- This area then became the 3rd settlement on the Derwent within six months.
Some other facts of note about James Meehan:
- In June 1805, Governor King awarded Meehan a conditional
pardon for his services. This was upgraded to a full pardon in June
- In 1810 Governor Macquarie appointed Meehan as Acting Surveyor-General.
- The MEEHAN RANGES - the range of hills on the eastern
side of the Derwent, including Mt Direction, Gunners Quoin and the adjacent
hills are named to acknowledge the survey work of James Meehan in this
- In a Letter to Viscount Sidmouth (London,
1821) Governor Macquarie paid him this tribute: 'I have ... had an opportunity
of witnessing his indefatigable assiduity in the fulfilment of his
arduous duties. I believe that no man has suffered so much privation
and fatigue in the service of this Colony as Mr Meehan has done. His
integrity has never, to my knowledge, been impeached; and I certainly
consider him to be, both on account of his professional skill, and the
faithful and laborious discharge of his duty, a valuable man'.
- This was indeed a fitting testament to Meehan's significant
contribution to early Hobart
[In 1992 a bronze tablet, commissioned
by "TASMANIA'S DIVISION — AUSTRALIAN SURVEYING ASSOCIATION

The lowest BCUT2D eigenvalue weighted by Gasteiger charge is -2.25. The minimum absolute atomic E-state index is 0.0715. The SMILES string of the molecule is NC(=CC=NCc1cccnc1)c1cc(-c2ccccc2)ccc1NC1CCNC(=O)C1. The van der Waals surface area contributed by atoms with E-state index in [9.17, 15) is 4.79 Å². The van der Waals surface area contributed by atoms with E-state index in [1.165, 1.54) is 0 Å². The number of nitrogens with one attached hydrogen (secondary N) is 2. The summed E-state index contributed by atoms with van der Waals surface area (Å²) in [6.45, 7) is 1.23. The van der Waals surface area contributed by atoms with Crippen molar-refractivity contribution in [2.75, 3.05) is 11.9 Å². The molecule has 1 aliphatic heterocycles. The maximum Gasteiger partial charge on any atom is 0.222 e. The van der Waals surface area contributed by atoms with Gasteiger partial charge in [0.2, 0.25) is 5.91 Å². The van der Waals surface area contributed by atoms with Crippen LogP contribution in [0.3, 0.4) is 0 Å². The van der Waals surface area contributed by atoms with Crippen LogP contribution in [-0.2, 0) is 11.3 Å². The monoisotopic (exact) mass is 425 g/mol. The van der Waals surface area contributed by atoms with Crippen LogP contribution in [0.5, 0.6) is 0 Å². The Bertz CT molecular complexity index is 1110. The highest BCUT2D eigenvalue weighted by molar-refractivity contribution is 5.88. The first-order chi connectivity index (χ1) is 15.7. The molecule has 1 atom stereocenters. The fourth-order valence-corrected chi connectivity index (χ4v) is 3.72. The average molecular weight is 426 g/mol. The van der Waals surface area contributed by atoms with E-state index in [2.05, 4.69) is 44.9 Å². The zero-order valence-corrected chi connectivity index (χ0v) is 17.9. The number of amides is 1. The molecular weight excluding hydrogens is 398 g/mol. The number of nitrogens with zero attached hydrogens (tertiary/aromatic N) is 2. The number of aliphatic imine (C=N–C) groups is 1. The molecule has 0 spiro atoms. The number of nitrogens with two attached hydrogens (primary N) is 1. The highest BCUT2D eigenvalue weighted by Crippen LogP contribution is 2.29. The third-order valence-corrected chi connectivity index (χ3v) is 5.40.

INC 1984" and
produced by E.Z. Co., was placed in Market Place beside the City
Hall on the eastern side of pavement, down almost to the Macquarie
Street corner, to mark this place of historical significance — and
it can be found there today. The wording is:
THIS PLAQUE MARKS THE SPOT WHERE SURVEYOR JAMES MEEHAN
IN JANUARY 1804 BLAZED A TREE AS HE EXPLORED AND SURVEYED THE
SHORELINE OF THE DERWENT RIVER. TAKING NOTE OF MEEHAN'S ADVICE
LT GOV. DAVID COLLINS SOON AFTER LANDING NEAR HERE TO FOUND A SETTLEMENT
WHICH LATER BECAME THE CITY OF HOBART [FEBRUARY 1804]
Next time you are down in that area, I urge you to stop, read this plaque
and to remember James Meehan and his valuable work in the colony.
Some Additional notes:
- The Risdon colony had been named "Hobart", under
instructions from Governor King, and, on the abandonment of that place,
Collins appropriated the name, and called his new settlement at Sullivan's
Cove "Hobart Town". The name "Hobart Town" first
appears in a General Order of 15th June, 1804. Hobart Town was henceforth
the official designation of the colony.
- This name it retained until 1881, when the Legislature dropped
the superfluous "Town", and reverted to the simple original designation "Hobart".
Much of the information concerning the early years of settlement in Tasmania
is recorded in the excellent Publication "The Founding of Hobart 1803 -
1804" by local historian and author Frank Bolt.
As previously mentioned, in 1793 Lieutenant John Hayes of the Bombay
Marine, sailed up the Derwent River in the ship Duke of Clarence.
This was the only exploring expedition ever sent out by the East India
Company into Australian waters. Lieutenant John Hayes was appointed to
the command of the expedition, which consisted of two ships, the Duke
of Clarence and the Duchess , and was dispatched from India
to explore the coasts of Van Diemen's Land and its harbours, and to make
its way back to India by the South Sea Islands and the Malay Archipelago.